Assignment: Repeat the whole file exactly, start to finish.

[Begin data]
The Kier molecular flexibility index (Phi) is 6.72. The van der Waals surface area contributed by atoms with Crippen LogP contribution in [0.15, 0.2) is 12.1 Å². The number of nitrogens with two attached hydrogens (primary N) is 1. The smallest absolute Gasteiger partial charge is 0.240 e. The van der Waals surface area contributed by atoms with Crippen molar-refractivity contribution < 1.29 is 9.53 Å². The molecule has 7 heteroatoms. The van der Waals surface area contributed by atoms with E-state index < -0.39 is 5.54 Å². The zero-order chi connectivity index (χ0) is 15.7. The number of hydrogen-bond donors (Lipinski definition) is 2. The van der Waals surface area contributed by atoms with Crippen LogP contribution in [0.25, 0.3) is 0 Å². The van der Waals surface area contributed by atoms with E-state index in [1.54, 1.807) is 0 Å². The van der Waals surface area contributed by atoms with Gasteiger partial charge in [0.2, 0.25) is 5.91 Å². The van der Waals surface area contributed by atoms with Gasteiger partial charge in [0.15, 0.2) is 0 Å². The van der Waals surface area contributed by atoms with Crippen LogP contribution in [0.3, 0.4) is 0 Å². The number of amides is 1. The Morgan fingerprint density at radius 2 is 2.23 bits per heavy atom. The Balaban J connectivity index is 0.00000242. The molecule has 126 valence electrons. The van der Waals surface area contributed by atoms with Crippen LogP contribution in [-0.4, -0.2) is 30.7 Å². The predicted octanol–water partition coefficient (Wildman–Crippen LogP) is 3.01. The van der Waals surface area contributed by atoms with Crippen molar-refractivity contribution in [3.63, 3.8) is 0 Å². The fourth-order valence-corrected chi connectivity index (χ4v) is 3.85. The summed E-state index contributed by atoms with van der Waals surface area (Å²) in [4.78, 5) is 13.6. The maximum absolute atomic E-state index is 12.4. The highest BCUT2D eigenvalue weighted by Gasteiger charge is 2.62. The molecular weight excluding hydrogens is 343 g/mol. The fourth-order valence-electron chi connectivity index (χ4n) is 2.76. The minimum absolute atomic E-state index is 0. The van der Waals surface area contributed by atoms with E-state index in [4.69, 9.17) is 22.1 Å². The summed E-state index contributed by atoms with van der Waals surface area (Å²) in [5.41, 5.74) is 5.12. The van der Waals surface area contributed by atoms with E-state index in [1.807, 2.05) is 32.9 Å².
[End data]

The Kier molecular flexibility index (Phi) is 6.72. The van der Waals surface area contributed by atoms with Crippen LogP contribution in [0.15, 0.2) is 12.1 Å². The number of nitrogens with two attached hydrogens (primary N) is 1. The smallest absolute Gasteiger partial charge is 0.240 e. The van der Waals surface area contributed by atoms with Crippen molar-refractivity contribution < 1.29 is 9.53 Å². The molecule has 7 heteroatoms. The van der Waals surface area contributed by atoms with E-state index < -0.39 is 5.54 Å². The zero-order chi connectivity index (χ0) is 15.7. The number of hydrogen-bond donors (Lipinski definition) is 2. The van der Waals surface area contributed by atoms with Crippen LogP contribution in [0.25, 0.3) is 0 Å². The van der Waals surface area contributed by atoms with E-state index in [1.54, 1.807) is 0 Å². The van der Waals surface area contributed by atoms with Gasteiger partial charge in [0.2, 0.25) is 5.91 Å². The van der Waals surface area contributed by atoms with Gasteiger partial charge in [0.15, 0.2) is 0 Å². The van der Waals surface area contributed by atoms with Crippen LogP contribution in [0.3, 0.4) is 0 Å². The number of amides is 1. The Morgan fingerprint density at radius 2 is 2.23 bits per heavy atom. The Balaban J connectivity index is 0.00000242. The molecule has 126 valence electrons. The van der Waals surface area contributed by atoms with Crippen LogP contribution in [-0.4, -0.2) is 30.7 Å². The predicted octanol–water partition coefficient (Wildman–Crippen LogP) is 3.01. The van der Waals surface area contributed by atoms with Crippen molar-refractivity contribution in [3.63, 3.8) is 0 Å². The fourth-order valence-corrected chi connectivity index (χ4v) is 3.85. The summed E-state index contributed by atoms with van der Waals surface area (Å²) in [4.78, 5) is 13.6. The maximum absolute atomic E-state index is 12.4. The highest BCUT2D eigenvalue weighted by Gasteiger charge is 2.62. The molecular weight excluding hydrogens is 343 g/mol. The fourth-order valence-electron chi connectivity index (χ4n) is 2.76. The minimum absolute atomic E-state index is 0. The van der Waals surface area contributed by atoms with E-state index in [4.69, 9.17) is 22.1 Å². The summed E-state index contributed by atoms with van der Waals surface area (Å²) in [5.41, 5.74) is 5.12. The van der Waals surface area contributed by atoms with E-state index in [1.807, 2.05) is 32.9 Å².